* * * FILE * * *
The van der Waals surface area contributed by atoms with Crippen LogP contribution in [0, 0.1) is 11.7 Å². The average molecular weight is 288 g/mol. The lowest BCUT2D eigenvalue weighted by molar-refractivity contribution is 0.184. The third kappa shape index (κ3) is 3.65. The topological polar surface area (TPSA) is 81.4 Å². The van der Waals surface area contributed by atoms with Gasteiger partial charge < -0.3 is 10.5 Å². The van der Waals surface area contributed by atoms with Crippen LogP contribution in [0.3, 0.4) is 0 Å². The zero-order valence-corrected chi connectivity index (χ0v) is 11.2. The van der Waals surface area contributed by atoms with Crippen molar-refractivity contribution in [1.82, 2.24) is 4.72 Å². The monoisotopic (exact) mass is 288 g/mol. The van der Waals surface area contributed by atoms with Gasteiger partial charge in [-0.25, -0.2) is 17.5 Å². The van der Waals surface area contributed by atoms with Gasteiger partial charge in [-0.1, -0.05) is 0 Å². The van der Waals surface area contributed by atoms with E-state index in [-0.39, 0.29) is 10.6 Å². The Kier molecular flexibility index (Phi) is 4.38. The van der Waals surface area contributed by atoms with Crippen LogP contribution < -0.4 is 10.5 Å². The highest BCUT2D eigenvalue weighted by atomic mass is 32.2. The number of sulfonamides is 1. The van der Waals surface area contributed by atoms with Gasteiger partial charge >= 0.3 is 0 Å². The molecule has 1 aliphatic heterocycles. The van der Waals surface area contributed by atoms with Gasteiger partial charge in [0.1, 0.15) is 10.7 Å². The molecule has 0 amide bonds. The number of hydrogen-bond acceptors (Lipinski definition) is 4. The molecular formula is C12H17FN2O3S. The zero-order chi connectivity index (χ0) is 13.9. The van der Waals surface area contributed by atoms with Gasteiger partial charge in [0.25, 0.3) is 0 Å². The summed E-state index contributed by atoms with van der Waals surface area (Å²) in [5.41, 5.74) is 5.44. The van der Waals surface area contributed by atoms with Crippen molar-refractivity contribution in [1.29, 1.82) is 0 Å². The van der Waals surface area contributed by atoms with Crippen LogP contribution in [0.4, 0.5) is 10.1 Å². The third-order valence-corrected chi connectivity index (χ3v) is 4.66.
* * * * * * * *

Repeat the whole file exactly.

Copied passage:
The van der Waals surface area contributed by atoms with Crippen LogP contribution in [0, 0.1) is 11.7 Å². The average molecular weight is 288 g/mol. The lowest BCUT2D eigenvalue weighted by molar-refractivity contribution is 0.184. The third kappa shape index (κ3) is 3.65. The topological polar surface area (TPSA) is 81.4 Å². The van der Waals surface area contributed by atoms with Gasteiger partial charge < -0.3 is 10.5 Å². The van der Waals surface area contributed by atoms with Crippen LogP contribution in [0.3, 0.4) is 0 Å². The zero-order valence-corrected chi connectivity index (χ0v) is 11.2. The van der Waals surface area contributed by atoms with Crippen molar-refractivity contribution in [1.82, 2.24) is 4.72 Å². The monoisotopic (exact) mass is 288 g/mol. The van der Waals surface area contributed by atoms with Gasteiger partial charge in [-0.25, -0.2) is 17.5 Å². The van der Waals surface area contributed by atoms with Gasteiger partial charge in [-0.1, -0.05) is 0 Å². The van der Waals surface area contributed by atoms with E-state index in [-0.39, 0.29) is 10.6 Å². The Kier molecular flexibility index (Phi) is 4.38. The van der Waals surface area contributed by atoms with Crippen LogP contribution < -0.4 is 10.5 Å². The highest BCUT2D eigenvalue weighted by atomic mass is 32.2. The number of sulfonamides is 1. The van der Waals surface area contributed by atoms with Gasteiger partial charge >= 0.3 is 0 Å². The molecule has 1 aliphatic heterocycles. The van der Waals surface area contributed by atoms with Gasteiger partial charge in [0.1, 0.15) is 10.7 Å². The molecule has 0 amide bonds. The number of hydrogen-bond acceptors (Lipinski definition) is 4. The molecular formula is C12H17FN2O3S. The zero-order chi connectivity index (χ0) is 13.9. The van der Waals surface area contributed by atoms with Gasteiger partial charge in [0.25, 0.3) is 0 Å². The summed E-state index contributed by atoms with van der Waals surface area (Å²) in [5.41, 5.74) is 5.44. The van der Waals surface area contributed by atoms with Crippen molar-refractivity contribution in [1.29, 1.82) is 0 Å². The van der Waals surface area contributed by atoms with Crippen LogP contribution in [0.4, 0.5) is 10.1 Å². The third-order valence-corrected chi connectivity index (χ3v) is 4.66.